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Some Chinese companies are applying for tariff exemptions as they make inquiries about buying U.S. agricultural products, more than a week after President Donald Trump complained that China hasn’t increased its purchases of American farm products.
The applications will be evaluated by experts appointed by the Customs Tariff Commission, according to the official Xinhua News Agency. China and the U.S. are implementing the agreement reached by Trump and President Xi Jinping when they met in Japan last month, the report said.
Trump last week reiterated that he could impose additional tariffs on Chinese imports if he wants, after saying China wasn’t buying the large volumes of U.S. agricultural goods that he claims Xi promised to purchase. The two leaders agreed then to a truce in their ongoing trade conflict after talks collapsed in May.
"In order to meet the needs of Chinese consumers, Chinese enterprises are willing to continue importing certain agricultural products from the United States that are marketable in China," Xinhua said. Chinese authorities "expressed hope" that the U.S. will meet it halfway and "earnestly implement its commitments," the report said.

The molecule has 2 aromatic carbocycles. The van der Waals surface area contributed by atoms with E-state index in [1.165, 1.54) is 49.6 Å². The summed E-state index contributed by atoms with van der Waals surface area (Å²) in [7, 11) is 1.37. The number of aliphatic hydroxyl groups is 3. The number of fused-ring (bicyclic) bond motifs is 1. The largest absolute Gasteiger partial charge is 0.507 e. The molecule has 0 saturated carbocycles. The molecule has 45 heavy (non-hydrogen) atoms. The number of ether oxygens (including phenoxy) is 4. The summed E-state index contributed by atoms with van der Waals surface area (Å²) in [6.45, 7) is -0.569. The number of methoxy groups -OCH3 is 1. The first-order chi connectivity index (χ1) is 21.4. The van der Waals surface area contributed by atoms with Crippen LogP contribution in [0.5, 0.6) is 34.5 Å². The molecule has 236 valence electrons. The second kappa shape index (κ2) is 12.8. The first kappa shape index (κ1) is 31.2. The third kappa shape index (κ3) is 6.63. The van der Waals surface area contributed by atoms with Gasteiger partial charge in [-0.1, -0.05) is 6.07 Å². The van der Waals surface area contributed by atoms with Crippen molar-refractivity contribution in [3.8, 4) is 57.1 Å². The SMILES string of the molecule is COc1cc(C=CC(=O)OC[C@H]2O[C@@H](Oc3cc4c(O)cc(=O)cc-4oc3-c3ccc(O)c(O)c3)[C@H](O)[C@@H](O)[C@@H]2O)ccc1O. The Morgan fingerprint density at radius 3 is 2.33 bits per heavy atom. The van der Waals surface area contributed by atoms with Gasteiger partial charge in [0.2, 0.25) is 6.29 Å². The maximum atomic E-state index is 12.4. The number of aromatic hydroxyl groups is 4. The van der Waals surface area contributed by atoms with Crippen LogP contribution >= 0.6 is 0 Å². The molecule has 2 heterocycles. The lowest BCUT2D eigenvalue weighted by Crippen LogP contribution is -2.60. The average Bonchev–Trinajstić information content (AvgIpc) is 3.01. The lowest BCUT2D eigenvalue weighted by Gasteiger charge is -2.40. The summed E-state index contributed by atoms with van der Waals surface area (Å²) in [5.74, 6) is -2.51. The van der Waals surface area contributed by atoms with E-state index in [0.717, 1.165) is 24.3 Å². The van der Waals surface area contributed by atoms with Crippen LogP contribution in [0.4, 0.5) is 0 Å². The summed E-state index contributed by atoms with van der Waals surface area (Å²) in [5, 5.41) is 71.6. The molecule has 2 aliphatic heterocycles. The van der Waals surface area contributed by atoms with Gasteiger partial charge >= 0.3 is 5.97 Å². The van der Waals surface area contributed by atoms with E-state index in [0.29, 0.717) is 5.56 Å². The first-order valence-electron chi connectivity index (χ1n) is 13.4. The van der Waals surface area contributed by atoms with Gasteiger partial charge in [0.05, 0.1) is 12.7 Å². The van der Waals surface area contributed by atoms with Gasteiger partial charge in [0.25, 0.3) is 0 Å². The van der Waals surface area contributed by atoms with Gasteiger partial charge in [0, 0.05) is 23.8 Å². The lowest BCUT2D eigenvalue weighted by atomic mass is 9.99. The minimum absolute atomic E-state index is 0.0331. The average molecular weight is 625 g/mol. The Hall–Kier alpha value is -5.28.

Senior U.S. and Chinese officials spoke by phone last week, the second call since the late June summit in Osaka.
The planned purchase of American farm products -- which adds to recent gestures of goodwill between both sides -- indicates U.S.-China trade talks will restart soon, Global Times Editor-in-Chief Hu Xijin said in a tweet. The Global Times is a Chinese tabloid run by the People’s Daily, which is the flagship newspaper of the Communist Party. Hu has said the paper voices opinions that official sources can’t.
There are still deep differences between the two nations, with U.S. Commerce Secretary Wilbur Ross cautioning the negotiations would be a “long, involved process.” Another major sticking point for any resumed negotiations will be how exactly the U.S. will ease trade restrictions on Chinese technology giant Huawei Technologies Co.
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